A cursory understanding of behavioural economics and you’ll understand the ‘framing’ of the main ‘product’ – the £100 'Ultimate Can'. Inside the can is a copy of the new album, a book of artworks by Jon King and Andy Gill illustrating and analysing the last 40 years of world history, ticket to a private view of an exhibition of said artworks plus a phial of authentic GO4 blood. No sweat and tears included, unfortunately.
This is the one fans will gravitate towards, methinks.
It gets more interesting when we learn that there is also to be a ‘Pledgers Only’ website rewarding those who have contributed with exclusive videos, live recordings, demos, and previously unreleased songs from the GO4 archives.
And as we would expect, the band are putting your money where their mouth is by donating a share of any profits from pledges to human rights campaigners Amnesty International and Plan International who campaign for child rights and the end of child poverty.
GO4 are now another band who have realised that it’s possible to make art, make a living and make meaning in the new economy – with integrity, without compromising, by connecting directly with fans, offering unique co-creation opportunities, access and experiences, and connecting fans with each other. This is how ideas spread.
No.6: “What are we all looking for?”
Professor's Wife: “Well, let's see. That gentleman over there. What do you think he's doing?”
No.6: “Tearing up a book.”
Professor's Wife: “He's creating a fresh concept. Construction arises out of the ashes of destruction. And that woman?”
No.6: “Standing on her head.”
Professor's Wife: “She's developing a new perspective.”
The Prisoner 'The General'
Thursday, April 01, 2010
This video, 'Augmented (hyper)Reality: Domestic Robocop' was created by Keitchi Matsuda a designer and film-maker student, from UCL in London.
A near future vision of the 'internet of things' thing.
'The latter half of the 20th century saw the built environment merged with media space, and architecture taking on new roles related to branding, image and consumerism. Augmented reality may recontextualise the functions of consumerism and architecture, and change in the way in which we operate within it.'
More Keitchi Matsuda at his website and vimeo.
Finders fee Contagious.
Following on from yesterday's musings on intelligence/talent being a process that constantly evoves rather than a hardwired 'thing', as I'm ploughing through Shenk's book 'the genius is all of us' there seems to be a nugget on every page.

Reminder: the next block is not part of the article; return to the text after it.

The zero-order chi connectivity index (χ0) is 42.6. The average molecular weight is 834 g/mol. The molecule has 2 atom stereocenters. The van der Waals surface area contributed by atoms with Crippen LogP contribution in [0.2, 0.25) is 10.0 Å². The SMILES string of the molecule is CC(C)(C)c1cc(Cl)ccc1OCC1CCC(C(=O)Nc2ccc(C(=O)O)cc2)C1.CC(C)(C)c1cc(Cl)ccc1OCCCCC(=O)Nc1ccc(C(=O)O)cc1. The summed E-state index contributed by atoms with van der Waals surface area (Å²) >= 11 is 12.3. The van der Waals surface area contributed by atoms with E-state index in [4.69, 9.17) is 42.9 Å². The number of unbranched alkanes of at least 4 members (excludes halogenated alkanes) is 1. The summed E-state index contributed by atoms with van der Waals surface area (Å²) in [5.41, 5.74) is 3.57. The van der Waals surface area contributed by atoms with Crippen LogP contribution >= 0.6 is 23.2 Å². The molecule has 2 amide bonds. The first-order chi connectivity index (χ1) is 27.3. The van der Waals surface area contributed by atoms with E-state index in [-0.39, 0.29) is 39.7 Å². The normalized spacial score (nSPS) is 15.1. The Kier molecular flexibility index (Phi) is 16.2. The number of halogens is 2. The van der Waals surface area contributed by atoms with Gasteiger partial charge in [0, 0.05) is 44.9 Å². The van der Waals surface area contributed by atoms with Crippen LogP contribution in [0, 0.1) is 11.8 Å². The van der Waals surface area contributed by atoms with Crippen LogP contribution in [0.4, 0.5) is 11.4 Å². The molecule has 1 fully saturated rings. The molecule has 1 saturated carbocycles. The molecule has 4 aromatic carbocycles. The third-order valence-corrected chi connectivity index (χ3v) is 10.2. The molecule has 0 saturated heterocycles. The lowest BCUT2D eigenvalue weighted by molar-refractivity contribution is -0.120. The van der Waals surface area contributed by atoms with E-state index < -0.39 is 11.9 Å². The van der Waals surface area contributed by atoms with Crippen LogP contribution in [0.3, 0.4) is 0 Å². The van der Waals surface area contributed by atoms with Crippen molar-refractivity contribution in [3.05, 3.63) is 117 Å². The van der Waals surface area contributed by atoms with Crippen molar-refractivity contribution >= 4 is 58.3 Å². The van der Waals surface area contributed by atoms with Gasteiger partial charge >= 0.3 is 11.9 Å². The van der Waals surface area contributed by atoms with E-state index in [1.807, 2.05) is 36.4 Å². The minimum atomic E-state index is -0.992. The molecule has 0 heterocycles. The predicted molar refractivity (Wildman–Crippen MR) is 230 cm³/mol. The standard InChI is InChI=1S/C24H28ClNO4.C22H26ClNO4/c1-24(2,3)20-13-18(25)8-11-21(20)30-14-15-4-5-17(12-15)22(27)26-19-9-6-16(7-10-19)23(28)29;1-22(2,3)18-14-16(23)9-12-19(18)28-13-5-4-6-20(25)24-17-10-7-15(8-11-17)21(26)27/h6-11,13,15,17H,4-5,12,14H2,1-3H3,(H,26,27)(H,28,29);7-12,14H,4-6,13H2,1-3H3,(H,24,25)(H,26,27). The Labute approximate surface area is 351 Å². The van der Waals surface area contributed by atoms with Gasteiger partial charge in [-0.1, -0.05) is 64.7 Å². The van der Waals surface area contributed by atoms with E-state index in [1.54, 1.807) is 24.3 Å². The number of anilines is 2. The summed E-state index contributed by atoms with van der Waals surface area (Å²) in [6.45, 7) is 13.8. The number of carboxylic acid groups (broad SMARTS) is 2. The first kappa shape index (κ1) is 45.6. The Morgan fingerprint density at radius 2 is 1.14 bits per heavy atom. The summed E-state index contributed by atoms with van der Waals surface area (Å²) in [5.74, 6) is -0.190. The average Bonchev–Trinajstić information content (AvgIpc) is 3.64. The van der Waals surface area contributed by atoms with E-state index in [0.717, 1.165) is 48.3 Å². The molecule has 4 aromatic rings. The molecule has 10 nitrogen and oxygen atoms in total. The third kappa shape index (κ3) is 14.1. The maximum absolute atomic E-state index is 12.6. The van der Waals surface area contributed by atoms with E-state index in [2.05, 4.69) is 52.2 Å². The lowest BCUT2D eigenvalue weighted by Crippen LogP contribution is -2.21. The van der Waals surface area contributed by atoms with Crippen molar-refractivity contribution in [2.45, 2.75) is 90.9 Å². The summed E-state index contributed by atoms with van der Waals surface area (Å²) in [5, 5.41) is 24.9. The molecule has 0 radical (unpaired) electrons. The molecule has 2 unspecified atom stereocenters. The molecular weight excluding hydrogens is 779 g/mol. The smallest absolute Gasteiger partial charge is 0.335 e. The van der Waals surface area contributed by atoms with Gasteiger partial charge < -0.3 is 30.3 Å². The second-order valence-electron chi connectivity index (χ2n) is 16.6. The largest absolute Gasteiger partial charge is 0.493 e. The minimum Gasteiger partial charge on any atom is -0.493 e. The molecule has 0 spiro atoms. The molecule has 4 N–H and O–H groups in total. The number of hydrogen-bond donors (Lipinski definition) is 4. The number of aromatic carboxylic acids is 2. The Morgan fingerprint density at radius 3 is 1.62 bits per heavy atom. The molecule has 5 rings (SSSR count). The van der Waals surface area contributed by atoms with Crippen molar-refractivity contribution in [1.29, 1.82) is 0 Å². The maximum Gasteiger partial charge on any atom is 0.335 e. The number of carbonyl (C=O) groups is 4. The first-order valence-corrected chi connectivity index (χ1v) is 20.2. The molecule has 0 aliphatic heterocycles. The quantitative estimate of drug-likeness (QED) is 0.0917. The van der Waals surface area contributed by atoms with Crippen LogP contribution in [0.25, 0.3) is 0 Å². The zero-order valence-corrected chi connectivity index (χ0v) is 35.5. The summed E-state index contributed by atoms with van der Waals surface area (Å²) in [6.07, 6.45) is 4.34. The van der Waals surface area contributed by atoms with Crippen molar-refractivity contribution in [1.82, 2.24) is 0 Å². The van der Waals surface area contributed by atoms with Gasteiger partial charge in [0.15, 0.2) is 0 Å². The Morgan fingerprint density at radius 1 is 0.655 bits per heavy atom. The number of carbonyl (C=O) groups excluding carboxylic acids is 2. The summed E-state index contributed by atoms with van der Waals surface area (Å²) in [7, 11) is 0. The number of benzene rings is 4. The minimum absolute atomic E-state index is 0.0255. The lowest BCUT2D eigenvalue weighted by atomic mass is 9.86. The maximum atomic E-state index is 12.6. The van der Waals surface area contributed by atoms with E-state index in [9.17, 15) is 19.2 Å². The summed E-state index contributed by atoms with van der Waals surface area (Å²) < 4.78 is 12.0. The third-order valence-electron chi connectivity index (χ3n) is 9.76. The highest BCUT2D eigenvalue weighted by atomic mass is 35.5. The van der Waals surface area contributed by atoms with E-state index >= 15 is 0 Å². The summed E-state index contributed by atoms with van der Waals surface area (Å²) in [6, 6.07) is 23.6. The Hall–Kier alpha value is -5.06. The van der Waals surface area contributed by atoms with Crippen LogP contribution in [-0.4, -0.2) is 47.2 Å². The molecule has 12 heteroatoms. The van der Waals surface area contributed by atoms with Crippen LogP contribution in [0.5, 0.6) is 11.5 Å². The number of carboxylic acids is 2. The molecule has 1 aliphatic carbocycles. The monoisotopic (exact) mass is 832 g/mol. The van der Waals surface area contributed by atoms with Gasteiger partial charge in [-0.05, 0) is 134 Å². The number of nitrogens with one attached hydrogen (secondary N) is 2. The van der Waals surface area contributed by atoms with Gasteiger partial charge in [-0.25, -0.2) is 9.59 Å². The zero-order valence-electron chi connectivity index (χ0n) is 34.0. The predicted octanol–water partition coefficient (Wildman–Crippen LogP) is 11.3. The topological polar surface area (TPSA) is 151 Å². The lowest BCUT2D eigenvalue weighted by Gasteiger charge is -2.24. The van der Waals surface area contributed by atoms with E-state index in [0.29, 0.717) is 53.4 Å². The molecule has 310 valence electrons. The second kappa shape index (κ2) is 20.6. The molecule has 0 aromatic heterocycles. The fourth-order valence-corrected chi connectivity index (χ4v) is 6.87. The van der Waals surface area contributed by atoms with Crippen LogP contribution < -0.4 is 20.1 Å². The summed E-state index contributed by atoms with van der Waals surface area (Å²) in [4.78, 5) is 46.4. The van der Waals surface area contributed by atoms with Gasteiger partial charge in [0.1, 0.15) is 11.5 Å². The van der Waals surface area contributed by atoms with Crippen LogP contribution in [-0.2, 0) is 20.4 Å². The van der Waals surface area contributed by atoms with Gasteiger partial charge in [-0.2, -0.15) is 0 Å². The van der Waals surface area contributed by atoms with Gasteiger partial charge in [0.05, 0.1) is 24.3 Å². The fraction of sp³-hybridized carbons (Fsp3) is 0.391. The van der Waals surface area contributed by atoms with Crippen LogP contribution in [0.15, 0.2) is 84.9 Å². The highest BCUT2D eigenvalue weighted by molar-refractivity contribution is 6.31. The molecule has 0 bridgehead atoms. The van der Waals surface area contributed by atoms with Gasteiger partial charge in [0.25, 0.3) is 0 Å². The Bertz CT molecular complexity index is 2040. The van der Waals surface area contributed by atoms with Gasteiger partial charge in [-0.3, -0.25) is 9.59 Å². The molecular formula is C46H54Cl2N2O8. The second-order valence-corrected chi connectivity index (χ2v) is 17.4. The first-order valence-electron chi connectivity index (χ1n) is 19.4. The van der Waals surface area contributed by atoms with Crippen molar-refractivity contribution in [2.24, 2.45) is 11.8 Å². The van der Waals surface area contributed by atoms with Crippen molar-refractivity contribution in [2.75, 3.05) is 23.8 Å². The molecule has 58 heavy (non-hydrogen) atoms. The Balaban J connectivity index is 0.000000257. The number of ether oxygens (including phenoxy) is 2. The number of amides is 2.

This is double surprising to me as it's a book principally about biology, genetics and cognitive science, yet somehow feeding the left brain with factual stuff seems to fire off triggers in the right brain, therefore helping me figure stuff out for work.
As if reading my mind the following snippet from Friedrich Nietzche then flowed off the page...
'Artists have a vested interest in our believing in the flash of revelation, the so-called inspiration...shining down from the heavens as a ray of grace.
In reality, the imagination of the good artist or thinker produces continuously good, mediocre and bad things, but his judgement, trained and sharpened to a fine point, rejects, selects, connects...All great artists and thinkers are great workers, indefatigable not only in inventing, but also in rejecting, sifting, transforming and ordering.'
Someone once said to me that process of beginning to understand about the actual nature of reality and how 'things' are, is more akin to a 'remembering' of stuff that's been parked in the corners of the mind than a 'learning' of new things.
This week I've stumbled across a few bits and bobs talking about epigenetics.
'the study of how the environment modifies the way genes are expressed.'
Epigenetics challenges the conventional view that DNA carries all our 'heritable information' and is not subject to influence of external effects or those effects being passed on to further generations.
In essence, a scientific explanation of an element of the buddhist concept of esho funi - oneness of self and the environment.
This extract from the NY Times review of David Shenk's book 'The genius in all of us' tickled me enough to get the book.
Shenk is an advocate of the epigenitics thinking.
'...we’ve tended to see genes as a set of straightforward instructions, a blueprint for constructing a person. Over the last 20 years, however, some scientists have begun to complicate that picture.
“It turns out that the genetic instructions themselves are influenced by other inputs,” Shenk writes. “Genes are constantly activated and deactivated by environmental stimuli, nutrition, hormones, nerve impulses and other genes.”
That means there can be no guaranteed genetic windfalls, or fixed genetic limits, bestowed at the moment of conception. Instead there is a continually unfolding interaction between our heredity and our world, a process that may be in some measure under our control.'
In other words, 'intelligence' is not a fixed thing, it's a process.
The first page of Shenk's book features the longer version of the William James nugget in the pic above.
'Compared with what we ought to be, we are only half awake. Our fires are damp, our drafts are checked. We are making use of only a small part of our physical and mental resources...stating the thing broadlt, the human individual lives far within his limits'.
Having said that, James reputedly claimed that it was only when he was under the influence of nitrous oxide that he was able to understand Hegel.
HT to Notes in Samsara